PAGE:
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Henningsen: Return Of China

For five hundred years, beginning in the 10th century, China was the world’s greatest economic power: trading across the southwest Pacific and the Indian Ocean, into the Persian Gulf and Red Sea.To celebrate its grandeur, in 1405 China commissioned the first of seven huge naval expeditions to range throughout the southwest Pacific and the Indian Ocean.

Called “Grand Treasure Fleets”, these were colossal goodwill missions: more than 300 ships – the largest 400 feet long and 180 wide – crewed by almost 30,000 men. They demonstrated China’s magnificence by distributing beautiful gifts, seeking in return only symbolic forms of “tribute”, token acknowledgments of the superiority of Chinese civilization. “Tribute” came largely in the form of exotic curiosities – most famously an African giraffe, which entered the Forbidden City six hundred years ago last September.

In 1433 China abruptly stopped voyaging. Even for the world’s wealthiest nation, distributing glittering gifts was an expensive proposition. Growing domestic concerns won out over costly overseas demonstrations of China’s splendor.

But memories lingered.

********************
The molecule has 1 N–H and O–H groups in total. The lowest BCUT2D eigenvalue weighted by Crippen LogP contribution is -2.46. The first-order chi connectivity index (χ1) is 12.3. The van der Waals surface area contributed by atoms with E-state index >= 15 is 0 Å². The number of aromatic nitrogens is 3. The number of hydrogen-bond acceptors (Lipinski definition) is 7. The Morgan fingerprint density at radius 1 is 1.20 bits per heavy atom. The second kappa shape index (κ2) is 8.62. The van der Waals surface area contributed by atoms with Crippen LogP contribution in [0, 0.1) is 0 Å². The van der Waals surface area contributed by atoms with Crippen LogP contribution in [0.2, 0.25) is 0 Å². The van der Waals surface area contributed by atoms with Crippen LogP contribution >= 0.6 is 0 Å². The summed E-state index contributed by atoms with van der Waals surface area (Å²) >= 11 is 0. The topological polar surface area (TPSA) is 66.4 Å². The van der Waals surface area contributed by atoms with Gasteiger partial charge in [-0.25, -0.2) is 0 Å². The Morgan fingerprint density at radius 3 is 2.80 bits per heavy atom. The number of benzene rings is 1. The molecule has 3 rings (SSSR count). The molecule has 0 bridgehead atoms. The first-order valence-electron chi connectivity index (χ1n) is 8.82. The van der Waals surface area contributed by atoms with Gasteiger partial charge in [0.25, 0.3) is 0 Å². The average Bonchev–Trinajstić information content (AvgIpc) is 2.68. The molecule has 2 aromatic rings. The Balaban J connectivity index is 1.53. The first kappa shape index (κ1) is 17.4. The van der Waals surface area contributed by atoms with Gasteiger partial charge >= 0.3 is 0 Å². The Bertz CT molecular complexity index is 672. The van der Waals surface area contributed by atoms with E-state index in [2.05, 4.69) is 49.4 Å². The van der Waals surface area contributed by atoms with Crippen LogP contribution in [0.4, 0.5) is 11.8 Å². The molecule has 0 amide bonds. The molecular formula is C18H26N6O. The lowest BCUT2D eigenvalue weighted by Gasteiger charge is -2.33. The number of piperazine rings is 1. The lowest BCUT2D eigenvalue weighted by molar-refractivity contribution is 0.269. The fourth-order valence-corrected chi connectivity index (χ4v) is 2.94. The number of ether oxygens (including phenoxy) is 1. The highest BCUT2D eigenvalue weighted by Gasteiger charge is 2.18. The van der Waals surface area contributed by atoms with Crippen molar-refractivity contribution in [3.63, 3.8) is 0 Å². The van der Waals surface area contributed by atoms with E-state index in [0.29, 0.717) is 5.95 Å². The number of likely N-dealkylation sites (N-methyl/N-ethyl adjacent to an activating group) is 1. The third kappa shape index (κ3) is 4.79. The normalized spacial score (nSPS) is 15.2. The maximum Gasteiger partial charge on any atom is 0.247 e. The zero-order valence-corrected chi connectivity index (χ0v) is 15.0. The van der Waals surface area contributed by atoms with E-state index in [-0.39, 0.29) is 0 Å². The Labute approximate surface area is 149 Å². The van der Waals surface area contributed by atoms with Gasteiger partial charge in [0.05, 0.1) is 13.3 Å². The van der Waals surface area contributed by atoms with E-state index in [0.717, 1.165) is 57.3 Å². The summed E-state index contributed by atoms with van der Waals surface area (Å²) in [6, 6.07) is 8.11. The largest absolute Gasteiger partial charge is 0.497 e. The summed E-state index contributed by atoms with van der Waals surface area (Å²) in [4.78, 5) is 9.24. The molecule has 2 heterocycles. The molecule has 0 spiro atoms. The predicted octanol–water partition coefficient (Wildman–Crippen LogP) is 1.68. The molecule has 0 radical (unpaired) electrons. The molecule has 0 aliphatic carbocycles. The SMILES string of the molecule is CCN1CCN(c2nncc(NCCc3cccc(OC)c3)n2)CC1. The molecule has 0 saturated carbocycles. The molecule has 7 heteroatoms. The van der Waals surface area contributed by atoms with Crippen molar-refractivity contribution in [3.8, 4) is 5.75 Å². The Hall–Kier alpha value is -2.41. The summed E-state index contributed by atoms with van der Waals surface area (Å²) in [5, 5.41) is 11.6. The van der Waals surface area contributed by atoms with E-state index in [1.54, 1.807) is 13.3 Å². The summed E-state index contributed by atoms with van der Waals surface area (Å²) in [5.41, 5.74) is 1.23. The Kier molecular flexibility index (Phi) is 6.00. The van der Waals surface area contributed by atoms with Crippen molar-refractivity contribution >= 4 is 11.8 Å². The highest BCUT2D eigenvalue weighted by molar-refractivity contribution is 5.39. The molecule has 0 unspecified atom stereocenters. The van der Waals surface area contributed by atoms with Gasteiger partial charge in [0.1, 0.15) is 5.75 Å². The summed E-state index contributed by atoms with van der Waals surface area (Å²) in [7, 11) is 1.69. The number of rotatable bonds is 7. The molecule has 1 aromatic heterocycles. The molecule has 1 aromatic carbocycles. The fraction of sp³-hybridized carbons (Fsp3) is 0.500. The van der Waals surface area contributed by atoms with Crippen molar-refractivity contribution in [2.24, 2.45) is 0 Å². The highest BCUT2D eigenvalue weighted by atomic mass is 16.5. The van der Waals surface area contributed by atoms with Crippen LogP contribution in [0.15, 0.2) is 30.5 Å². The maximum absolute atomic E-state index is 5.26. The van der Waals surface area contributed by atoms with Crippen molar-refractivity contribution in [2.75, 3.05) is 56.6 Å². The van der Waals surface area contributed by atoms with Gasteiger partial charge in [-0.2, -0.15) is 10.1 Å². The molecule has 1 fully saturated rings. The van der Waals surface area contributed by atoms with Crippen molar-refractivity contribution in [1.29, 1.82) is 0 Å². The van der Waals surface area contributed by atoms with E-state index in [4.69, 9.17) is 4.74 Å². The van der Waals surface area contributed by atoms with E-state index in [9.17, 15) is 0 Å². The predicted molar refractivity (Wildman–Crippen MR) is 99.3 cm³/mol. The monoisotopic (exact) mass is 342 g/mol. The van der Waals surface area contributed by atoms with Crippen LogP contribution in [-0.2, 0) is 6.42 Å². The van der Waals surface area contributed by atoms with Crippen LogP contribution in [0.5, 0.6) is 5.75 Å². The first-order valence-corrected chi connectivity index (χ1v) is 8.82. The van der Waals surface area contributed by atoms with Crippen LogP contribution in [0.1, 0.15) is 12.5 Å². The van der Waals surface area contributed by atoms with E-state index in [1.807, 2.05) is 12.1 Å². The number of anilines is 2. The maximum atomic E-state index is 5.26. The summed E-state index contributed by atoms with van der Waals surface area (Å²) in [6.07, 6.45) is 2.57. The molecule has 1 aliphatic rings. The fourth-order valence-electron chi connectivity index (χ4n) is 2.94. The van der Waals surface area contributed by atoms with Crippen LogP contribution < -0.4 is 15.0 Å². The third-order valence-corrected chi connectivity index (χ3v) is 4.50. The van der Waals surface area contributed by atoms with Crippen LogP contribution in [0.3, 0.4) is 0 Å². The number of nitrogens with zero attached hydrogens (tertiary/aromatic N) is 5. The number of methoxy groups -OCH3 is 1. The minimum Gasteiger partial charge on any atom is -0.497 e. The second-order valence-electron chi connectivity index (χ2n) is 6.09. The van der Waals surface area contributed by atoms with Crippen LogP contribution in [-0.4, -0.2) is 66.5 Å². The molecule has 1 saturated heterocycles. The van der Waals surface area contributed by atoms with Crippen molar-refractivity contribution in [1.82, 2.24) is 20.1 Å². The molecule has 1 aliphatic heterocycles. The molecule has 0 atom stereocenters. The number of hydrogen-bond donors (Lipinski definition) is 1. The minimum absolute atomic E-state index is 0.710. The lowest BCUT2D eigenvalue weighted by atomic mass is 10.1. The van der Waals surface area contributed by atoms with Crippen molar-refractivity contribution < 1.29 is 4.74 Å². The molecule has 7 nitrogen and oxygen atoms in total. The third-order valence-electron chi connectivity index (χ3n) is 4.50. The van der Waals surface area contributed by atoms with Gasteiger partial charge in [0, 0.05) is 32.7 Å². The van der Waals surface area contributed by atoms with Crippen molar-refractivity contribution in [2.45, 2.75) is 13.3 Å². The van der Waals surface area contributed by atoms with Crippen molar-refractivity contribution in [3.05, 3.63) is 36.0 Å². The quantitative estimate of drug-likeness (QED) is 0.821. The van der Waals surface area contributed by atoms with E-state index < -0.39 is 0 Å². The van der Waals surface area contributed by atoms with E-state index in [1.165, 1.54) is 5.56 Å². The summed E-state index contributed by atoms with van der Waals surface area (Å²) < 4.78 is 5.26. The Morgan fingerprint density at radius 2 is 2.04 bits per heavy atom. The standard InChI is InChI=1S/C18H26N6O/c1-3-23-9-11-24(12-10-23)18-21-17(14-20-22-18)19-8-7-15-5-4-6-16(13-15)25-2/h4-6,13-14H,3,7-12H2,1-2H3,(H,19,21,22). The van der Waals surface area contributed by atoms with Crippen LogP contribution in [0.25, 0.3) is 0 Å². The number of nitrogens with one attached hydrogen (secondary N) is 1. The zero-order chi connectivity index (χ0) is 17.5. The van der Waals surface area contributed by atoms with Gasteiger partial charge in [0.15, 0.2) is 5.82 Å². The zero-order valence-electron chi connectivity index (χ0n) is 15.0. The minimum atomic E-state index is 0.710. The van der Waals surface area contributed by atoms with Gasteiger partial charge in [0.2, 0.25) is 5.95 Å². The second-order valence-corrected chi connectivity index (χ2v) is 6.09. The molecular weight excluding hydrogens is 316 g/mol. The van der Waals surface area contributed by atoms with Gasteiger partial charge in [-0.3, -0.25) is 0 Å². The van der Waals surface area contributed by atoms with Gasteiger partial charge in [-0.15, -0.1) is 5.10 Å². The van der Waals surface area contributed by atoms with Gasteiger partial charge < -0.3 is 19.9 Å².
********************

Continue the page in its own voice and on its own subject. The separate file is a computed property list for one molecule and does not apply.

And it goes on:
When Vasco da Gama reached India in 1498, locals ridiculed European offerings of cheap trinkets in return for valuable spices. They remembered the Chinese fondly.

As European exploitation grew, China turned inward. But it remained the world’s largest manufacturer until the early 19th century, when industrialization accelerated the rise of the West; hastening China’s economic and political decline.

But in the last quarter-century China roared back and now boasts the world’s fastest-growing large economy. With its new wealth China again seeks to display its magnificence through assertive efforts to extend power and influence beyond its borders. This modern outreach is less narcissistic and more economically self-interested than that of six centuries ago, which makes it even more worthy of attention.

As journalist Howard French notes in his recent book, China’s Second Continent, the major target is Africa. Places like Zambia, Mozambique, Namibia, and Senegal host over one million Chinese immigrants spearheading China’s “Win/Win” policy, which supposedly promises Africans employment and profit from Chinese contracts to exploit natural resources and build new infrastructure. Although Africans usually get the short end of this deal, the fact remains that China is now Africa’s largest trading partner, leaving the US in the dust.

It’s not news that China is back. The news is where.

Vic Henningsen is a teacher and historian.
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